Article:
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Michael Fowlkes' Analyst Insights

InvestorsObserver
Options and ETF Analyst Writer
Michael Fowlkes
Author Bio


September 3, 2013 - Profit from cord-cutters

With cable prices constantly increasing, it comes as no surprise that some consumers are cutting the cord with cable and satellite companies.

The rising costs of cable and satellite subscriptions are not the only reason why people are cancelling their cable plans. The internet has ushered in a wide range of sites and services. Netflix (NFLX), Amazon Prime (AMZN) and Hulu have made it easier than ever for people to get their video demands outside of cable and satellite providers. As recently as a few years ago, it was unimaginable that we would see a mass exodus from these services, but the data is proving otherwise.

Over the four years, the U.S. economy has been recovering, albeit slowly, from the recent recession, so it would be reasonable to assume that more households would be able to afford paid television packages. In fact, just the opposite is occurring, and the number of households that currently pay for television is the lowest that it has been in the last four years.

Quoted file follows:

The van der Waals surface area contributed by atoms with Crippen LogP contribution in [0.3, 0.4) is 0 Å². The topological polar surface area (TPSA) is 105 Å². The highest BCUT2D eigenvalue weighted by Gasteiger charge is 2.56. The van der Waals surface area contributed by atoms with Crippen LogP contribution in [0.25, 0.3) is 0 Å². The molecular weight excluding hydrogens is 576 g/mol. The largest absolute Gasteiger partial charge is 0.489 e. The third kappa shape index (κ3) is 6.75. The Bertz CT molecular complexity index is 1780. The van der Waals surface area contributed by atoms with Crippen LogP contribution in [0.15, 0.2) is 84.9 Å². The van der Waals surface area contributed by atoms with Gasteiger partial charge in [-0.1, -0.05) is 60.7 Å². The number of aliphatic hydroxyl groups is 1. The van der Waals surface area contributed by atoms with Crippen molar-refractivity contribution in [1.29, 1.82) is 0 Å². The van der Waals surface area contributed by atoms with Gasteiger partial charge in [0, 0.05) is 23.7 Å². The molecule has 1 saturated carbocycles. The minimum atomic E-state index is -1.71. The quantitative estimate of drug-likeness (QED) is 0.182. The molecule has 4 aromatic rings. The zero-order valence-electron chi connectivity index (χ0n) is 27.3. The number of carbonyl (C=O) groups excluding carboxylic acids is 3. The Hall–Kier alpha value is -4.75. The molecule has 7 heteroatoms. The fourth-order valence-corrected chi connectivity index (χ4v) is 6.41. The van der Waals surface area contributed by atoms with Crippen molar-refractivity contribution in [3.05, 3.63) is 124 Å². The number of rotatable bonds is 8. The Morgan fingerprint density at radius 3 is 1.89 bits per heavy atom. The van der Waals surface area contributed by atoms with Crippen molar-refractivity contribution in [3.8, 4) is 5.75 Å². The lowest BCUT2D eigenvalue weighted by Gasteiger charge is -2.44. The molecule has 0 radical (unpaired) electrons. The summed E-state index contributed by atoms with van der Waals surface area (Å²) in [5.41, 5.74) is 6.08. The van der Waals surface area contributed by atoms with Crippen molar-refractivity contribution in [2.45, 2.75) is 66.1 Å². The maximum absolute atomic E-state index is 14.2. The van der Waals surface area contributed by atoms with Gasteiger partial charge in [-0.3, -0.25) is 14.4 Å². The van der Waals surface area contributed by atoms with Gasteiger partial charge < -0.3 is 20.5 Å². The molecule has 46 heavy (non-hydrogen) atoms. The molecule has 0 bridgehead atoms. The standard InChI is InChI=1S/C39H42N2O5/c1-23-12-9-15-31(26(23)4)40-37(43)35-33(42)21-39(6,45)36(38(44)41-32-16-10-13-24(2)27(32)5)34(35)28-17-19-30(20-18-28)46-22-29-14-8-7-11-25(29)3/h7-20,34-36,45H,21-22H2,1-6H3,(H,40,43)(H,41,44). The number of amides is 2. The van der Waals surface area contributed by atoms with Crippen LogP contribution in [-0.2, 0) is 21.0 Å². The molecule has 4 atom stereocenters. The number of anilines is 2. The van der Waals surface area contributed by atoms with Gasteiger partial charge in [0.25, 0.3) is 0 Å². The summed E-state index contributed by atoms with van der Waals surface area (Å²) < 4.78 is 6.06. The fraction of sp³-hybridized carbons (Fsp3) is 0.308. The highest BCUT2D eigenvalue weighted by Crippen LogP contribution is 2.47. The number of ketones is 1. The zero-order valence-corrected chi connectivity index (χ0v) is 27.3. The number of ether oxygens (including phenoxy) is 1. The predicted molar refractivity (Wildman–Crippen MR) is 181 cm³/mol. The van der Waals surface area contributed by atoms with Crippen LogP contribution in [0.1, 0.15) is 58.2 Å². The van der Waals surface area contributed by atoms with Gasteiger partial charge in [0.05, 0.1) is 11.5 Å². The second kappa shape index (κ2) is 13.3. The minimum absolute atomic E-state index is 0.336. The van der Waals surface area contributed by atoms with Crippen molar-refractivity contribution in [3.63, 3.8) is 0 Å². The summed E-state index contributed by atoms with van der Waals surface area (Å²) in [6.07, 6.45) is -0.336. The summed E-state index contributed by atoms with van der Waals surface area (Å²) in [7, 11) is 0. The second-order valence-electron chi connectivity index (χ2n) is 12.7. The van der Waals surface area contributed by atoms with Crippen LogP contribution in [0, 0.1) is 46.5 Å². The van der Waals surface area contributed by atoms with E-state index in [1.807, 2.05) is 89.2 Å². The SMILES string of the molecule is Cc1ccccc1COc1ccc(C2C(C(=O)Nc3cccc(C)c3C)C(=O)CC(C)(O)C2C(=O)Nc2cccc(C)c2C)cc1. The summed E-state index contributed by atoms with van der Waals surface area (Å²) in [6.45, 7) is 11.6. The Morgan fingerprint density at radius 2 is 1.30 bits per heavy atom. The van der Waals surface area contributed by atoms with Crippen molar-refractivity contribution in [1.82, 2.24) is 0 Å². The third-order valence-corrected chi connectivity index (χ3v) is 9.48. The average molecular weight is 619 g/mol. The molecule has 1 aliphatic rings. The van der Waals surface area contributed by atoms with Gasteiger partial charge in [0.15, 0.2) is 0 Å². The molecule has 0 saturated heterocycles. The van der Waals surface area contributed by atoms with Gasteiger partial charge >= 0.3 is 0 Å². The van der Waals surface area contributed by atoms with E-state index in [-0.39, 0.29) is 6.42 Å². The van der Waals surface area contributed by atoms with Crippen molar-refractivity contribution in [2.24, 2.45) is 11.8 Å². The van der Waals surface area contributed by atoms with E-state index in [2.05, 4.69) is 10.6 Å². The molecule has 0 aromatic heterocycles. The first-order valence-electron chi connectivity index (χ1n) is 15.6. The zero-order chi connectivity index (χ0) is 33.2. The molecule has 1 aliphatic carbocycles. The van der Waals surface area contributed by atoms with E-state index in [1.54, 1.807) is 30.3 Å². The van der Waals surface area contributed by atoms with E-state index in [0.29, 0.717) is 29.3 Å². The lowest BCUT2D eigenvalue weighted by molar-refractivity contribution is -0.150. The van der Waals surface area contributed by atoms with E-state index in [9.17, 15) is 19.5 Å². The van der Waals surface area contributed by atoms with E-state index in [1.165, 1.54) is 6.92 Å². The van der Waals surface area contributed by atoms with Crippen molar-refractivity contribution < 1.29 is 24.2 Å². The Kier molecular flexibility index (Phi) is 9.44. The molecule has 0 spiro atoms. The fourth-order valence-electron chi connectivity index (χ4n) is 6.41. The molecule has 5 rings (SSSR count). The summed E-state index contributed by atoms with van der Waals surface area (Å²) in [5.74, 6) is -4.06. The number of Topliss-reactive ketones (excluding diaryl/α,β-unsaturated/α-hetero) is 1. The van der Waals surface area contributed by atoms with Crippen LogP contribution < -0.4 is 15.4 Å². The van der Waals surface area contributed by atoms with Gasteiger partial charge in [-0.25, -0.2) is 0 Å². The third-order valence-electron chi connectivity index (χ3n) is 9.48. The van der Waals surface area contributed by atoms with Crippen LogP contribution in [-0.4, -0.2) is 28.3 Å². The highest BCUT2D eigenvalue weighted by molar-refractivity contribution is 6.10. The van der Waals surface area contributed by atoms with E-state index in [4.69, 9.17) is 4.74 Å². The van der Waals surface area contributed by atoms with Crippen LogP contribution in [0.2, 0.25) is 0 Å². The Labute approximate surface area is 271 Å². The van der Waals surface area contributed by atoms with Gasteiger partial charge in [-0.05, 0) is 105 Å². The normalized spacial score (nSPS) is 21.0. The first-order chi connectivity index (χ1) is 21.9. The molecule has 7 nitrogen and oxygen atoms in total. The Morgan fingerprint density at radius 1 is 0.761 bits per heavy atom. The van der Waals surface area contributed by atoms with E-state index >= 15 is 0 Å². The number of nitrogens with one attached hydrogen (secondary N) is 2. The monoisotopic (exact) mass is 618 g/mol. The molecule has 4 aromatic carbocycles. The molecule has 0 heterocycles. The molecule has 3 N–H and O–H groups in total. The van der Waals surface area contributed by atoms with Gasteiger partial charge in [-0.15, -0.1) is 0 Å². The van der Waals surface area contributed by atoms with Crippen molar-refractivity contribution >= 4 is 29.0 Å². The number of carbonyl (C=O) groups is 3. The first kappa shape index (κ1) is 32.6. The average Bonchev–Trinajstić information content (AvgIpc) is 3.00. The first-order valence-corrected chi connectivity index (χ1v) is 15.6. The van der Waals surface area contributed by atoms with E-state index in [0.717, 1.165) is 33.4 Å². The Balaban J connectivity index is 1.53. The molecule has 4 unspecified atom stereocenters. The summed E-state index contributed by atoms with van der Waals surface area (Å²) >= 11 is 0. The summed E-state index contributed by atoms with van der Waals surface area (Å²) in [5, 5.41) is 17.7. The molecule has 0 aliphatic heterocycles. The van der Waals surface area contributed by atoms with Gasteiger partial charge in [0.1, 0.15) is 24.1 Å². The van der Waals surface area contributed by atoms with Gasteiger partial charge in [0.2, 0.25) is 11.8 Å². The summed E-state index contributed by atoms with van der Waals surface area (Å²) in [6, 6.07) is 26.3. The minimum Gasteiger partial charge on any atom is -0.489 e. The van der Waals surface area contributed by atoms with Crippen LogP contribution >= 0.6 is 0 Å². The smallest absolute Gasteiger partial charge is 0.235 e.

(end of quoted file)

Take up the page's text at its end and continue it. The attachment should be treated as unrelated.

Some people are cutting the cord to save money. Others are doing so because they prefer to stream their content to the computer or through their streaming devices such as Apple's (AAPL) Apple TV or Roku.

Regardless of the reason, cable and satellite providers are losing customers. The next logical question becomes how can we as investors take advantage of the shift in how people satisfy their television needs.

While cable and satellite companies have been losing customers, people do still want their entertainment needs fulfilled. People that cut back on cable packages will find other places to spend that money, so a good way to profit from the current trend is to look at a wide range of entertainment stocks.

A good option to consider is the exchange-traded fund Consumer Discret Select Sector SPDR (XLY). This ETF contains all the entertainment companies. Its top holdings include Disney (DIS), Amazon (AMZN) and Twenty-First Century Fox (FOXA), which are all content creators or providers within the new model. In addition, you also get exposure to traditional cable companies Comcast (CMCSA) and Time Warner Cable (TWC).

Keeping your money spread out over so many different entertainment companies allows you to profit if the current trend continues to non-pay television, but also keeps you involved in cable companies in case the trend reverses.

A nice hedged trade on XLY would be the December 49/52 bull put credit spread. In this trade, you would sell the December 52 put while buying the same number of December 49 puts for a credit of 30 cents. This trade has a target return of 11.1%, which is 35.9% on an annualized basis (for comparison purposes only). With XLY currently trading at $57.73, this trade has 9.4% downside protection.

Chart courtesy of stockcharts.com

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